April 5 vs. Toronto Maple Leafs at Air Canada Centre
Time: 7:00 pm TV: Comcast SportsNet Radio: 820AM, 1500AM and XM Pre-Game: Pre-Cap Podcast at 2 p.m. on washingtoncaps.com
Washington Capitals (46-22-11)
Toronto Maple Leafs (37-32-10)
Washington starts into the final week of the 2010-11 regular season with a quick visit north of the border to take on the Maple Leafs in Toronto on Tuesday. The game is the front end of the Capitals’ final pair of back-to-back games this season; they’ll return home on Wednesday to close out the home portion of their season’s slate with the Florida Panthers.
With three regular season games remaining, the Caps are even with the Philadelphia Flyers for the top spot in the Eastern Conference standings. Washington holds a four-point lead over the Tampa Bay Lightning for the top spot in the Southeast Division standings.
Going into Tuesday’s game with the Leafs, the Caps can still finish anywhere from first to fifth in the Eastern Conference. A win at Toronto would clinch the Southeast Division and leave the Caps in one of the top three spots in the Conference at season’s end.
Washington just finished up a 2-0-1 homestand with each of the three games going into overtime. Most recently, the Capitals authored a 5-4 overtime victory over the Buffalo Sabres on Saturday night at Verizon Center.
The Caps jumped out to a 2-0 lead against Buffalo, but needed a last-minute power play goal with their goaltender pulled from Jason Arnott and an overtime game-winner from Alex Ovechkin to get the two points that vaulted them into the top spot in the Eastern Conference for the first time in nearly four months.
“It’s a good feeling,” says Caps defenseman Scott Hannan. “We feel like we’re playing the right way now. We’re coming back [in games]. We’ve still got some things to work on. There were some mistakes tonight that I think we cant let into our game, but we came out with the win and that’s what’s important.”
In Saturday’s game, defenseman Tyler Sloan left in the middle period after having “his bell rung,” according to Caps coach Bruce Boudreau. That marked the third straight game in which a Washington defenseman left the contest in the second period.
The Caps lost Dennis Wideman to a lower body injury for an indefinite period of time in Tuesday’s homestand opener against Carolina. In Thursday’s game against Columbus, John Erskine was unable to finish the game because of an undisclosed injury.
Erskine’s injury left the Caps with five able-bodied defensemen for Saturday’s skirmish with the Sabres, so blueliner Sean Collins was summoned from AHL Hershey for the Buffalo game.
Collins played well, skating 14:07 and finishing even in the plus/minus column. Sloan and Erskine are both nearly ready to return to the lineup; both practiced on Monday and both will accompany the club to Toronto for Tuesday’s tilt. But Collins will be along for the ride, too, just in case.
Since losing Wideman, the Caps have had noticeable difficulty getting the puck cleanly out of their own end and up the ice.
“I think that’s just a matter of sometimes we just weren’t moving the puck as quickly, getting back for pucks,” says Hannan. “We should be into the game a little bit more when you’re playing that much. I think we’ve just got to work on always getting back hard and making the right plays when we are coming out of our zone.”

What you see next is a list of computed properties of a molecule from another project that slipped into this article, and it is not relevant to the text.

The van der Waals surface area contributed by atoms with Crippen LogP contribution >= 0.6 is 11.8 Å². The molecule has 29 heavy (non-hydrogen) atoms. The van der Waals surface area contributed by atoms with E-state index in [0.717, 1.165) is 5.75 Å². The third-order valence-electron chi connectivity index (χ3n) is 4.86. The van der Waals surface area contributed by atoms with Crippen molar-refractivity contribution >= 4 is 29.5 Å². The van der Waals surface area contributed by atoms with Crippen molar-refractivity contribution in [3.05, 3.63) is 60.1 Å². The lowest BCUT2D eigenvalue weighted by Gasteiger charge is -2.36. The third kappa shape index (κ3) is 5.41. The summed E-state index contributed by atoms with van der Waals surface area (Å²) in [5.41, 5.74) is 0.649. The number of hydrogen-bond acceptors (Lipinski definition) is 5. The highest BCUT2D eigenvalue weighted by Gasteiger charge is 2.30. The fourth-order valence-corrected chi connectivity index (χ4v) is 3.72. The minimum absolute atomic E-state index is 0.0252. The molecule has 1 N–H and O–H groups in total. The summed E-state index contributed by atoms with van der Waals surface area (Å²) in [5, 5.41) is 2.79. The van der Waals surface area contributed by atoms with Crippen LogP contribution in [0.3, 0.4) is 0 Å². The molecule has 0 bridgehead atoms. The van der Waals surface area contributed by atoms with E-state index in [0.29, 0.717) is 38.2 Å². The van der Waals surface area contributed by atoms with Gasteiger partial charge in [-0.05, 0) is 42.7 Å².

The potential return of defensemen Mike Green and Tom Poti to the lineup should help the Caps in that regard. Poti has been sidelined since Jan. 12 and Green since Feb. 25. Those two rearguards were Washington’s ice time leaders for each of the last three seasons.
The Caps were 2-for-2 on the power play in Saturday’s game against the Sabres. Mike Knuble scored twice in the game, picking up one of the team’s two extra-man tallies on the night.
Knuble now has six power play goals on the season, tied with Alex Ovechkin and Alexander Semin for the team lead in that department. The leader in power play goals for every other team in the league has at least seven extra-man tallies on the season.
Getting hot at the right time, Knuble has scored eight goals and has recorded a dozen points in his last 11 games to help the Caps into a share of the Eastern Conference lead.
“It’s pretty satisfying,” says Knuble of the team’s position heading into the final week of the campaign. “We’ve come a long way as a team. We were forced to make changes and change the way we do things. We’re all betting and hoping it’s going to lead to good things in the future.”
Having missed the Stanley Cup playoffs for five straight seasons – the longest postseason drought in franchise history – the Maple Leafs are on the verge of a sixth straight miss in 2010-11. The Leafs have no room for error; they must win each of their last three games and they need Buffalo to lose each of its last three games in regulation. That is the only way Toronto gets in this spring.
After starting the season with four straight wins, Toronto won just one of its next dozen games (1-8-3) to fall far back in the playoff chase. The Leafs rebounded at the season’s midpoint, and they have posted an impressive record of 24-13-6 in calendar 2011.
Toronto has won six of its last seven games, scoring 25 goals in the process. The Leafs have scored nine goals in their three previous meetings with Washington this season, going 1-1-1 in those three games.
“They’re playing as good as any team in the league,” says Boudreau of the Maple Leafs. “And they’re probably the highest-scoring team that we will have faced, the most offensively gifted team – other than Philadelphia – in the East.
“It’s going to be a great challenge, their second-to-last game at home. They’ve been living on the edge and they’re going to play as hard as they can. It should be a good test for us.”